CORNWALL, United Kingdom (NNS) -- More than 900 U.S. and U.K. military members, their families and members of the Cornwall community attended a ceremony April 18 at the Eden Project in Cornwall, England, to mark the operational transfer of Joint Maritime Facility (JMF) St. Mawgan, United Kingdom, to its headquarters in Dam Neck, Va.
Lord Lieutenant of Cornwall Lady Mary Holborow, Commander Navy Region Europe, Africa, Southwest Asia (EURAFSWA) Rear Adm. David J. Mercer, and Royal Air Force (RAF) St. Mawgan Air Marshall G. 'Black' Robertson were present during the observance, marking the remoting of JMF St. Mawgan operations. This is the U.S. Navy's first step toward the disestablishment of the installation, which is planned to take place later this year.
"The Cornwall community has a wonderful relationship and high regard for the military forces working at JMF St. Mawgan," said Doris Ansari, chairman of Cornwall County Council. "I've never known people who wanted to be involved so much."
Advanced technology and cost-efficiency measures for both the U.S. Navy and U.K. Ministry of Defense have prompted the relocation of JMF's Integrated Undersea Surveillance Systems (IUSS) operations to work remotely from the Naval Ocean Processing Facility in Dam Neck. This force structure change will save the U.K. nearly 4 million pounds a year and the U.S. almost $ 9 million annually in support and operations costs.
Officials from JMF said both U.S. and U.K. navies have carefully coordinated every aspect of the transition. Though this relocation reduces the U.S. footprint, it will not interfere with the command's overall surveillance mission.
"The force structure change will increase our capabilities to accomplish our mission and decrease the size of our footprint as well," said Mercer. "The British have been wonderful hosts, now it's time for us to step up and host their personnel. This is a wonderful opportunity to continue our relationship with the Royal Navy and Air Force."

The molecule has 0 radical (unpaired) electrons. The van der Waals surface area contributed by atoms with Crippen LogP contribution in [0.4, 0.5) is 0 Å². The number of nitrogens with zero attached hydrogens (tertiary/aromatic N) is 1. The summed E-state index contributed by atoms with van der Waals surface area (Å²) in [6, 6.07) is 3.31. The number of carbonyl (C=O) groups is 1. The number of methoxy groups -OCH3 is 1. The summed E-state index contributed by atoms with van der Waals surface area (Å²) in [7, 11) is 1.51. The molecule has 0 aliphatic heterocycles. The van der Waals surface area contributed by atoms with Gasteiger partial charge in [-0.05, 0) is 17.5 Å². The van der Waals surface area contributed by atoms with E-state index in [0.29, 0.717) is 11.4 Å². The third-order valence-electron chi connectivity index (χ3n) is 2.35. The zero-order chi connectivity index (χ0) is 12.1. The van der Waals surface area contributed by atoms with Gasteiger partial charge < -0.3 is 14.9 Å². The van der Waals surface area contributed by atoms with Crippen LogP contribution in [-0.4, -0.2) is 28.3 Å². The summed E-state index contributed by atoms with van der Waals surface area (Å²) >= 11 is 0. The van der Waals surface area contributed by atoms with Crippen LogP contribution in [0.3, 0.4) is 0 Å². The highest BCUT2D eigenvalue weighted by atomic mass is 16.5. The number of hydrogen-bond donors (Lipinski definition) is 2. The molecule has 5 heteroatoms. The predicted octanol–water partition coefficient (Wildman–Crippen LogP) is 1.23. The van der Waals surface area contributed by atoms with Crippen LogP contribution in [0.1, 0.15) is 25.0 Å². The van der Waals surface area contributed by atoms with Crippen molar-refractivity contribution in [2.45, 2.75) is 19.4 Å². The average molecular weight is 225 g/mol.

Approximately 300 U.S. Navy, 45 Royal Navy and Royal Air Force active duty personnel and 100 civilian employees and their families have transitioned. The majority of U.S. and U.K. active duty military members have transferred to Dam Neck while civilian employees are relocating to other jobs in the U.S. and the U.K.
"The British service members are very excited to have the opportunity to live in the U.S." said JMF's Commanding Officer Capt. John Jones.
JMF St. Mawgan was established at Royal Air Force Station, St. Mawgan, in 1995 as a result of a Memorandum of Understanding between the United States, United Kingdom of Great Britain and Northern Ireland governments in 1990. The command's role has been to provide anti-submarine warfare and ocean borne acoustic information to tactical platforms and shore-based facilities, providing a link between U.S. and U.K. maritime forces and their headquarters. With its unique combination of professionals from a broad spectrum of countries and disciplines, JMF accomplishes a wide variety of mission oriented goals.
According to JMF's Executive Officer Lt. Cmdr. Eric Hansen there is a strong bond between the military community at JMF and the Cornwall community. The choice of the Eden Project was an example of the ties between the military and local community. A statement released by the Eden Project stated they, "are proud to support this historic event that recognises the links and friendships made between the U.S. Navy and Cornwall."
Members from both the U.S. and U.K. services who will remain at JMF are currently making arrangements for JMF's final community relations activity, the annual Royal Cornwall Show in June.
The Joint Maritime Facility, St. Mawgan, is one of seven Navy installations under Navy Region Europe, Africa, Southwest Asia (EURAFSWA), and the last remaining U.S. installation in the U.K.
For more news from Commander, Navy Region Europe , visit www.navy.mil/local/cnre/.